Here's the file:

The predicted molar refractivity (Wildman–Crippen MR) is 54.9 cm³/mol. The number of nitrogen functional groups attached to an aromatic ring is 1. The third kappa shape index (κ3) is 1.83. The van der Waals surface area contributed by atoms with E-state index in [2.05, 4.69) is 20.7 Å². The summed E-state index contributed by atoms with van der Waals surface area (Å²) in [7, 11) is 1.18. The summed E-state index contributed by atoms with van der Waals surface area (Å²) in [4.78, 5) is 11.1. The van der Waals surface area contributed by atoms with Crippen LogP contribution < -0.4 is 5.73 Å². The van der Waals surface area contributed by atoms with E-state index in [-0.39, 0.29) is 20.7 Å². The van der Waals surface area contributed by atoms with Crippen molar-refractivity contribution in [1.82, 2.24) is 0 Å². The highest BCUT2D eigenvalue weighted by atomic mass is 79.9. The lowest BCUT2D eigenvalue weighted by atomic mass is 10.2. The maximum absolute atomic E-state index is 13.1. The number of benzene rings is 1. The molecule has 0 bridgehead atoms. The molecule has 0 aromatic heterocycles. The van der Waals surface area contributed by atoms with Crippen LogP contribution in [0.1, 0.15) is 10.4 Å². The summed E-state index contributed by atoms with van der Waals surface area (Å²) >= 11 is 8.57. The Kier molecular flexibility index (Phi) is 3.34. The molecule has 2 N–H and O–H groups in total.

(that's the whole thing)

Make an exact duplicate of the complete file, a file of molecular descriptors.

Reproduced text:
The predicted molar refractivity (Wildman–Crippen MR) is 54.9 cm³/mol. The number of nitrogen functional groups attached to an aromatic ring is 1. The third kappa shape index (κ3) is 1.83. The van der Waals surface area contributed by atoms with E-state index in [2.05, 4.69) is 20.7 Å². The summed E-state index contributed by atoms with van der Waals surface area (Å²) in [7, 11) is 1.18. The summed E-state index contributed by atoms with van der Waals surface area (Å²) in [4.78, 5) is 11.1. The van der Waals surface area contributed by atoms with Crippen LogP contribution < -0.4 is 5.73 Å². The van der Waals surface area contributed by atoms with E-state index in [-0.39, 0.29) is 20.7 Å². The van der Waals surface area contributed by atoms with Crippen molar-refractivity contribution in [1.82, 2.24) is 0 Å². The highest BCUT2D eigenvalue weighted by atomic mass is 79.9. The lowest BCUT2D eigenvalue weighted by atomic mass is 10.2. The maximum absolute atomic E-state index is 13.1. The number of benzene rings is 1. The molecule has 0 bridgehead atoms. The molecule has 0 aromatic heterocycles. The van der Waals surface area contributed by atoms with Crippen LogP contribution in [0.1, 0.15) is 10.4 Å². The summed E-state index contributed by atoms with van der Waals surface area (Å²) >= 11 is 8.57. The Kier molecular flexibility index (Phi) is 3.34. The molecule has 2 N–H and O–H groups in total.